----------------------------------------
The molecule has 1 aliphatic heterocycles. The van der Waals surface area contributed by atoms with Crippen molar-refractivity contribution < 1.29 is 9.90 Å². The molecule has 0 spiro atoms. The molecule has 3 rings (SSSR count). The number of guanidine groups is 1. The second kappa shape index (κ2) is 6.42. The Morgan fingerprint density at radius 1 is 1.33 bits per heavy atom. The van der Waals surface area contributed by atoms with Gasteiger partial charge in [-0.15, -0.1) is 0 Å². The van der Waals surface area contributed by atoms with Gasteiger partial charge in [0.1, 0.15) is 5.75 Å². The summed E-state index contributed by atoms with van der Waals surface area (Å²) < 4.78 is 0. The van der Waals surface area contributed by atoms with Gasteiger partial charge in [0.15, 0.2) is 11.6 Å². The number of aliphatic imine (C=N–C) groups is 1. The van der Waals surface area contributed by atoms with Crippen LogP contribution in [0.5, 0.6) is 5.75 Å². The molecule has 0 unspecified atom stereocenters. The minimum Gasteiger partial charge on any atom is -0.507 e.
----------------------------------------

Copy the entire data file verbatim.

The molecule has 1 aliphatic heterocycles. The van der Waals surface area contributed by atoms with Crippen molar-refractivity contribution < 1.29 is 9.90 Å². The molecule has 0 spiro atoms. The molecule has 3 rings (SSSR count). The number of guanidine groups is 1. The second kappa shape index (κ2) is 6.42. The Morgan fingerprint density at radius 1 is 1.33 bits per heavy atom. The van der Waals surface area contributed by atoms with Gasteiger partial charge in [-0.15, -0.1) is 0 Å². The van der Waals surface area contributed by atoms with Gasteiger partial charge in [0.1, 0.15) is 5.75 Å². The summed E-state index contributed by atoms with van der Waals surface area (Å²) < 4.78 is 0. The van der Waals surface area contributed by atoms with Gasteiger partial charge in [0.15, 0.2) is 11.6 Å². The number of aliphatic imine (C=N–C) groups is 1. The van der Waals surface area contributed by atoms with Crippen LogP contribution in [0.5, 0.6) is 5.75 Å². The molecule has 0 unspecified atom stereocenters. The minimum Gasteiger partial charge on any atom is -0.507 e.